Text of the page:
Never restrict yourself by a simple "Use XYZ" or "Don't use XYZ". If something is better solved with a certain procedure, use it. If you don't yet know it, learn it (see Maxim 13). If a 3rd-party tool is better suited, use it (think of DBMS operations; have them done in the DB itself). Leave operating system tasks to the operating system (see Maxim 15).
Make sure to gain knowledge about the environment in which SAS is implemented. Know the system's layout, its basic syntax, and its most important utilities. Especially UNIX is rich with tools that can and will make your life easier. Control the system, don't let the system control you.
Anything that is not properly documented, does not exist. It may look like it was there at some time, but the moment you have to deal with undocumented things (programs, data, processes), it is as if you are starting from scratch. The Jedi programmer spends 90% of her time documenting, and reading documentation.
“I should have written that down. - Dilbert”
A data warehouse needs different structures than databases, and it needs different structures than spreadsheets. Adapt your thinking away from normalized tables (redundancy is avoided in DBMS designs, but is typical in data warehousing tables used for analysis), and also away from cells (spreadsheets have no mandatory attributes for columns, SAS tables have). See a SAS table as just the technical entity it is, and model it according to the analytic need.
Do not use names of predefined SAS functions, call routines or formats for your objects (variables, datasets). This avoids confusion and prevents hard-to-trace errors when a simple typo happens.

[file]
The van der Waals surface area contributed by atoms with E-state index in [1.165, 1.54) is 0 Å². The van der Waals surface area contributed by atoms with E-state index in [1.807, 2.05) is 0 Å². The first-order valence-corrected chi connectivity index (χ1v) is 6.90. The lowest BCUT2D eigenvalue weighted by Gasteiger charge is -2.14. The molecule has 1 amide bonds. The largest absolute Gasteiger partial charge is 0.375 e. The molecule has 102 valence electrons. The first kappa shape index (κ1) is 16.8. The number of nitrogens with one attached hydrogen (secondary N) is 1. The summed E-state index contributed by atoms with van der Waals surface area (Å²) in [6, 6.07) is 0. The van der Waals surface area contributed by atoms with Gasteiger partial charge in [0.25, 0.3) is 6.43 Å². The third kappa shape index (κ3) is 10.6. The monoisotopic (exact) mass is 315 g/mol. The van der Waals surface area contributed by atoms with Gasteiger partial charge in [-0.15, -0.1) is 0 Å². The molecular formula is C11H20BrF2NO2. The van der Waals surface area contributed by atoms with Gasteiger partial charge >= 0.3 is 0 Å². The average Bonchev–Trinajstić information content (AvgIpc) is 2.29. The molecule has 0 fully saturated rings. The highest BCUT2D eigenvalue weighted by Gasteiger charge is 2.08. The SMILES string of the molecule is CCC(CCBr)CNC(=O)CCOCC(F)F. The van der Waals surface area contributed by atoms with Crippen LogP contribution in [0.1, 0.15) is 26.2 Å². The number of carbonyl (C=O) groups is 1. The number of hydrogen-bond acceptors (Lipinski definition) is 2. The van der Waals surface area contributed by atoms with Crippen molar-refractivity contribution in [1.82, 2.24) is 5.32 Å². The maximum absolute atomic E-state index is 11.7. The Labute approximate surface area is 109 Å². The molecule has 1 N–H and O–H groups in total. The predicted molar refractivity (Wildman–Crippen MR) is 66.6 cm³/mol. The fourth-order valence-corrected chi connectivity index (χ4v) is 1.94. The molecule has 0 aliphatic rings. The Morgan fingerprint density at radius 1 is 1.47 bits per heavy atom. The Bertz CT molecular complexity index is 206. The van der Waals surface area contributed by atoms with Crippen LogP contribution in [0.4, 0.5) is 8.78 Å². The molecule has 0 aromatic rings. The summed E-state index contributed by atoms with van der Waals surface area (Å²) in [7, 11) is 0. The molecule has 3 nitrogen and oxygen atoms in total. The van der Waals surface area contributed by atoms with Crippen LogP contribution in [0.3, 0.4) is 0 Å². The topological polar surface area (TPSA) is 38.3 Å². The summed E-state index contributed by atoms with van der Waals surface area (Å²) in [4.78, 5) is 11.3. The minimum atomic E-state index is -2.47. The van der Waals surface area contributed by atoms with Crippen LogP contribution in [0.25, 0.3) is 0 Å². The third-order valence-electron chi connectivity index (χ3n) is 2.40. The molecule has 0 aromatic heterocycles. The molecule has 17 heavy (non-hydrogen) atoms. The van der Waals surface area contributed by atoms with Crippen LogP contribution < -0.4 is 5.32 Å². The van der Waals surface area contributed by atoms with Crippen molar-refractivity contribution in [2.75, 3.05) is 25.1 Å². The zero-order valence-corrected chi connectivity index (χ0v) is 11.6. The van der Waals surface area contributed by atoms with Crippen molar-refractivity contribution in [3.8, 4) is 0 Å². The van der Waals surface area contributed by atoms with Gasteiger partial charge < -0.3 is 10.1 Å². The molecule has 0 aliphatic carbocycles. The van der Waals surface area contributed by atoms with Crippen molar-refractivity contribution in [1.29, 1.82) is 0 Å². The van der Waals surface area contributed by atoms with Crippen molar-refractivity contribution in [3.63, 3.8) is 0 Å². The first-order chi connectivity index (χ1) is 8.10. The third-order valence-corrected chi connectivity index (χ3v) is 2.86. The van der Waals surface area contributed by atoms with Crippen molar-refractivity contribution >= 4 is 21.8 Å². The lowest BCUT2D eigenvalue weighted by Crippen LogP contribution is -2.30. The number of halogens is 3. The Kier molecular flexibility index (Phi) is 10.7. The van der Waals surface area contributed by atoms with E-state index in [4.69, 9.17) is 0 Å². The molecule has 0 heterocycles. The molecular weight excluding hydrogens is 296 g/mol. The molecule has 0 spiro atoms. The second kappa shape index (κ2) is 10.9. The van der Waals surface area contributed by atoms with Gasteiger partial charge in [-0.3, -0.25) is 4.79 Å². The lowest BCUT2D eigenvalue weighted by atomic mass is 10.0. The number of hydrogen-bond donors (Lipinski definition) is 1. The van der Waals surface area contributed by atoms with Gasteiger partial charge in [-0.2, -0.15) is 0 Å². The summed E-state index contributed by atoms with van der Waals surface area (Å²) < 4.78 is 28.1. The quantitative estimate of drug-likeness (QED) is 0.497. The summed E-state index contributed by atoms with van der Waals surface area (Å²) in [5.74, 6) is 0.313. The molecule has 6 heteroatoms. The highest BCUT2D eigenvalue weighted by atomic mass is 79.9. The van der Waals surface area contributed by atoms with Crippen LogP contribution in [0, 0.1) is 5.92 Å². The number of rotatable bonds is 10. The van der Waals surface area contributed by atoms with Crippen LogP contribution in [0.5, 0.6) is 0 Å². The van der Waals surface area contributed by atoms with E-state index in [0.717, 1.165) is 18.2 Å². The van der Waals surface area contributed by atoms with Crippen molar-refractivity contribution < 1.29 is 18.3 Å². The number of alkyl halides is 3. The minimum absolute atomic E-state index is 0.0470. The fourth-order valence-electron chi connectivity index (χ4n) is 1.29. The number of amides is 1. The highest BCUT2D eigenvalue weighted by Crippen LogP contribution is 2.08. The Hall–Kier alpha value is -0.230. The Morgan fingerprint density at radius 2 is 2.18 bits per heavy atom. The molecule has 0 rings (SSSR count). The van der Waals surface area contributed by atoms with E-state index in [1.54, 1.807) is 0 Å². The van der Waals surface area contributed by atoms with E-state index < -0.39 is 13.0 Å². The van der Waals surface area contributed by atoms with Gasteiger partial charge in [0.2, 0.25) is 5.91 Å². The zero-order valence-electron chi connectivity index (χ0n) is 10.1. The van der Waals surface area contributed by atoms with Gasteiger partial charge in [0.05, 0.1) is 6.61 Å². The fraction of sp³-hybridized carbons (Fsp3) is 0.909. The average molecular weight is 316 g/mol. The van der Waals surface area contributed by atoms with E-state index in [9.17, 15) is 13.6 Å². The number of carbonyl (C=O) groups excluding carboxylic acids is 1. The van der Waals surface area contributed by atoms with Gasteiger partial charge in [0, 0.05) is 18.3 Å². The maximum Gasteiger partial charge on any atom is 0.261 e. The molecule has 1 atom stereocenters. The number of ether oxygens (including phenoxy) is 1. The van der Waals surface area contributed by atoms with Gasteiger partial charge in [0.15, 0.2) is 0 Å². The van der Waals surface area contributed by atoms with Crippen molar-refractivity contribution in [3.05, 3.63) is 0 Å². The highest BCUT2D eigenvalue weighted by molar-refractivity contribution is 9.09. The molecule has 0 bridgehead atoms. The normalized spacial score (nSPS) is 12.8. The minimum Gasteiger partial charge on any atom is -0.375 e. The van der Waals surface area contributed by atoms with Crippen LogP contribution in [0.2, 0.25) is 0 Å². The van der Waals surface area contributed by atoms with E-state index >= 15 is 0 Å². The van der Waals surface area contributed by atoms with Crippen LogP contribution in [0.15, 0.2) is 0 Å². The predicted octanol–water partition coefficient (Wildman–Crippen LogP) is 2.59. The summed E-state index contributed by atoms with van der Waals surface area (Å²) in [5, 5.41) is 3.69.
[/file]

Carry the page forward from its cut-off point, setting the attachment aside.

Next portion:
Avoid dynamic variable names that contain values (ie dates). Instead put the value into an additional variable and transpose to a long dataset format.
ID salary_jan salary_feb salary_mar
ID month salary
with month containing "jan", "feb", "mar", and salary the respective values.
A wide format should only be used for final displays.
Dynamic variable names force unnecessary dynamic code.
Short, concise variable names make for quicker typing with less risk of typos, and make the code more readable. Put additional information in labels, where it belongs.
Creating a format from a dataset lets you do a "join" on another dataset in one sequential pass. As long as the format fits into memory, it provides an easily understandable means to avoid the sort of a large dataset.
When reading from external sources, don't rely on proc import. Instead use a data step that will fail with an error if an unexpected event in the input data happens. This lets you detect errors early in your analytic chain. Maxim 22 specifically precludes using the Excel file format for data interchange, because of the many involved automatisms.
See Maxim 23.
No batch program can be allowed to end a succesful run with a non-zero return code. No WARNINGs, no ERRORs. Any unexpected event shall cause a non-zero return code, so a chain of jobs is halted at the earliest possible moment.
The log of a production-level process should be free of any extraneous NOTEs. Automatic type conversions, missing values and so on must not be tolerated.
This allows for easier detection of semantic problems or incorrect data, as these will often cause unexpected NOTEs.
While it is possible to keep code in catalogs, storing it in simple text files is better. SAS catalogs are specific to SAS versions and operating system environments. Text files are never version or operating system specific, eventual changes in codepages are handled by SAS itself over the IOM bridge or by file transfer utilities.
Text files also enable you to use external tools for text handling (think grep, awk, sed and so on).